Beside the relevant ministries, the following state institutions are responsible for the provision, monitoring and improvement of adult education and training in Serbia:

  • The National Education Council and Institute for Educational Quality and Evaluation are responsible for determining standards of key competences in primary and general secondary education for adults;
  • The Council for Vocational and Adult Education and Institute for the Improvement of Education are responsible for determining standards of vocational competences in vocational secondary education for adults, competences of professional development and other forms of adult education;
  • The Centre for Vocational and Adult Education (within the Institute for the Improvement of Education) is also responsible for developing instruments for the assessment of previously acquired competences, determining standards of their recognition, and preparing annual plans for adult education.

In 2006, adult education in Serbia gained significance when the Strategy for the Development of Adult Education in the Republic of Serbia was adopted. The Strategy was followed by a corresponding action plan in 2009.

In terms of legislation, adult education is regulated through the Laws on Education System Foundations (2013) and Adult Education (adopted in 2013, active from 2014). The Law on Adult Education deals with adult education in a lifelong learning context. This law regulated the non-formal education for the first time and it introduced the possibility for acquiring qualifications throughout lifetime.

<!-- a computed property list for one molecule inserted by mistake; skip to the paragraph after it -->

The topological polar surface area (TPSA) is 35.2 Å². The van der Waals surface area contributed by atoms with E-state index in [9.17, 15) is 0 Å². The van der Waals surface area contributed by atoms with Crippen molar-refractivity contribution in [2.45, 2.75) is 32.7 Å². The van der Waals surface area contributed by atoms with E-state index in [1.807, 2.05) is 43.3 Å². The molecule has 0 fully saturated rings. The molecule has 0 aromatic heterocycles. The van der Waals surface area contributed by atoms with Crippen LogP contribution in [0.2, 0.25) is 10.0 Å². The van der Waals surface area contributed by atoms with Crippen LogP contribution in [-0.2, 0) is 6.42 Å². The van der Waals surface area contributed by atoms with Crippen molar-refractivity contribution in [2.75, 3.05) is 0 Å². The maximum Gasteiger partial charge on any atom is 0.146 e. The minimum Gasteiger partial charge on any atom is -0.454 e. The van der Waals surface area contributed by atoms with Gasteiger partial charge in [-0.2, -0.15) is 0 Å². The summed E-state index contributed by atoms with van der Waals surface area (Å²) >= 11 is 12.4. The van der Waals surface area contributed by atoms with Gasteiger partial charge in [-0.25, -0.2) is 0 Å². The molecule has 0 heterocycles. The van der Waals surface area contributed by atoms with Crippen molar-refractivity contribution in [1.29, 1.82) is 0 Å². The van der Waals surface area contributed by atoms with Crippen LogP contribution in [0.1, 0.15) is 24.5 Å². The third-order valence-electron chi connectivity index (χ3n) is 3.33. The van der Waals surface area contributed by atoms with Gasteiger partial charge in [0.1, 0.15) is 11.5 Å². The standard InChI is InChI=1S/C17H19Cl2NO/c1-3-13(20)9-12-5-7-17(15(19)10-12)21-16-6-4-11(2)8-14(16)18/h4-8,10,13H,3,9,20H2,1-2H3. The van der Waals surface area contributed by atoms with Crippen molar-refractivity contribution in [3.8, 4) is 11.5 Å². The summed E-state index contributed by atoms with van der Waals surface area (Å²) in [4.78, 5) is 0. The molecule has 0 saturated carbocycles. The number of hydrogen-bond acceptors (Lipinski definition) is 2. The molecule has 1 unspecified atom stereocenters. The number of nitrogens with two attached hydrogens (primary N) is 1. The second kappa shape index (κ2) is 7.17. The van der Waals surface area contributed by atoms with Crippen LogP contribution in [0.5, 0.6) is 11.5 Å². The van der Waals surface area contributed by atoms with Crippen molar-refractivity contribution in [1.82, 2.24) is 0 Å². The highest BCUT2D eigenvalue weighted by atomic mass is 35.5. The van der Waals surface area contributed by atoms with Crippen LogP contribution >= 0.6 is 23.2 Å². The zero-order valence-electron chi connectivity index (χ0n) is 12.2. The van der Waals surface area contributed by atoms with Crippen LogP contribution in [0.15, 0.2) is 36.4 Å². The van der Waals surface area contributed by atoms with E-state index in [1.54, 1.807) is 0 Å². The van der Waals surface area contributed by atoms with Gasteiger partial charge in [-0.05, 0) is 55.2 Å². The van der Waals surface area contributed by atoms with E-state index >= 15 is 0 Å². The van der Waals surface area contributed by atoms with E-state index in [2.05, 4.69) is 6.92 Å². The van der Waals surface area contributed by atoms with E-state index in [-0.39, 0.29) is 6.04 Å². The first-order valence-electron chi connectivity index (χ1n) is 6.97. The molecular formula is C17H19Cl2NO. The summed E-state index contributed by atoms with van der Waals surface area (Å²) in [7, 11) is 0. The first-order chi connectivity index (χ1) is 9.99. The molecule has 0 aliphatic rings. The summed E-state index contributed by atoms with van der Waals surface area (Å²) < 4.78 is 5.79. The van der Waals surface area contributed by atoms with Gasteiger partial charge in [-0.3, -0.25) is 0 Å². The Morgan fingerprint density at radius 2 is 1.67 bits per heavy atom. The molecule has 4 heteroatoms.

Main Providers

There are 3 types of institutions that may implement adult education and training programmes:

  • General and vocational education schools, which can be either regular schools licensed for work with adults or schools specialised for adult education:
    • Primary schools
    • General secondary schools
    • Vocational secondary schools
  • Public services are institutions founded by the Government and/or local authorities, which, alongside other goals and activities, offer some kind of training for adults. Some of the institutions of this type are set forth below:
    • The National Employment Service with its departments in 30 towns all over Serbia offers career guidance, organisation of professional internships, prequalification trainings, job search programmes and other kinds of training for the unemployed;